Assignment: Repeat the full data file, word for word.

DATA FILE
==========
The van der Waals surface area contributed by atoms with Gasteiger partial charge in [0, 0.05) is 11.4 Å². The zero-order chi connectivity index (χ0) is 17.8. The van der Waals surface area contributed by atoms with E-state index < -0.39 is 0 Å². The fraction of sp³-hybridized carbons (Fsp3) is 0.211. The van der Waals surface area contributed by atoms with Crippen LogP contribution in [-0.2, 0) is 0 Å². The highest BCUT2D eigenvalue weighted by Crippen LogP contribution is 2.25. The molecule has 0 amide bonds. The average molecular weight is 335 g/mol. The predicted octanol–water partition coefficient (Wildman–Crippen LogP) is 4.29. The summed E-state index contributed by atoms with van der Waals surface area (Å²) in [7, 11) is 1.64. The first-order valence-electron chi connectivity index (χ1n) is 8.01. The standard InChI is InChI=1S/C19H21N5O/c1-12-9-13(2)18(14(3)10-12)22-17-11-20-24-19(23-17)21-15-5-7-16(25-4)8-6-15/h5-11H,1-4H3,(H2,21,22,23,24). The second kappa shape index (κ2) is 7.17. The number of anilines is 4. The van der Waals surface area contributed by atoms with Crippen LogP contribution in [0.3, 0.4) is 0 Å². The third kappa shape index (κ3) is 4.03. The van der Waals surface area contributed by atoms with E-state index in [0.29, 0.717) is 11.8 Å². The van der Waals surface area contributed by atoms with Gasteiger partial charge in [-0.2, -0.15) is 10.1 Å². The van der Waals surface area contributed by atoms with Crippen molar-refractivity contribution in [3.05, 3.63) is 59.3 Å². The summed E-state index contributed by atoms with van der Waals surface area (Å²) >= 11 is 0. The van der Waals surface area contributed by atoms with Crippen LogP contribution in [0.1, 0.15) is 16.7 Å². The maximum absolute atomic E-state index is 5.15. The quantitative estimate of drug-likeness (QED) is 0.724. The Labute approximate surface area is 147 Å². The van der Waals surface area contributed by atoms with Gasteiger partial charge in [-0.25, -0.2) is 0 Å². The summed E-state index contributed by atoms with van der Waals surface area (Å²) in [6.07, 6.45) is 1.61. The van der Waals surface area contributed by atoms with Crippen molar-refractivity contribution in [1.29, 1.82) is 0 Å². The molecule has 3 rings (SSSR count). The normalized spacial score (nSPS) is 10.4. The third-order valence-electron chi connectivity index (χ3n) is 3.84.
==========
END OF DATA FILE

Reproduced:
The van der Waals surface area contributed by atoms with Gasteiger partial charge in [0, 0.05) is 11.4 Å². The zero-order chi connectivity index (χ0) is 17.8. The van der Waals surface area contributed by atoms with E-state index < -0.39 is 0 Å². The fraction of sp³-hybridized carbons (Fsp3) is 0.211. The van der Waals surface area contributed by atoms with Crippen LogP contribution in [-0.2, 0) is 0 Å². The highest BCUT2D eigenvalue weighted by Crippen LogP contribution is 2.25. The molecule has 0 amide bonds. The average molecular weight is 335 g/mol. The predicted octanol–water partition coefficient (Wildman–Crippen LogP) is 4.29. The summed E-state index contributed by atoms with van der Waals surface area (Å²) in [7, 11) is 1.64. The first-order valence-electron chi connectivity index (χ1n) is 8.01. The standard InChI is InChI=1S/C19H21N5O/c1-12-9-13(2)18(14(3)10-12)22-17-11-20-24-19(23-17)21-15-5-7-16(25-4)8-6-15/h5-11H,1-4H3,(H2,21,22,23,24). The second kappa shape index (κ2) is 7.17. The number of anilines is 4. The van der Waals surface area contributed by atoms with Crippen LogP contribution in [0.3, 0.4) is 0 Å². The third kappa shape index (κ3) is 4.03. The van der Waals surface area contributed by atoms with E-state index in [0.29, 0.717) is 11.8 Å². The van der Waals surface area contributed by atoms with Gasteiger partial charge in [-0.2, -0.15) is 10.1 Å². The van der Waals surface area contributed by atoms with Crippen molar-refractivity contribution in [3.05, 3.63) is 59.3 Å². The summed E-state index contributed by atoms with van der Waals surface area (Å²) >= 11 is 0. The van der Waals surface area contributed by atoms with Crippen LogP contribution in [0.1, 0.15) is 16.7 Å². The maximum absolute atomic E-state index is 5.15. The quantitative estimate of drug-likeness (QED) is 0.724. The Labute approximate surface area is 147 Å². The van der Waals surface area contributed by atoms with Gasteiger partial charge in [-0.25, -0.2) is 0 Å². The summed E-state index contributed by atoms with van der Waals surface area (Å²) in [6.07, 6.45) is 1.61. The van der Waals surface area contributed by atoms with Crippen molar-refractivity contribution in [1.29, 1.82) is 0 Å². The molecule has 3 rings (SSSR count). The normalized spacial score (nSPS) is 10.4. The third-order valence-electron chi connectivity index (χ3n) is 3.84.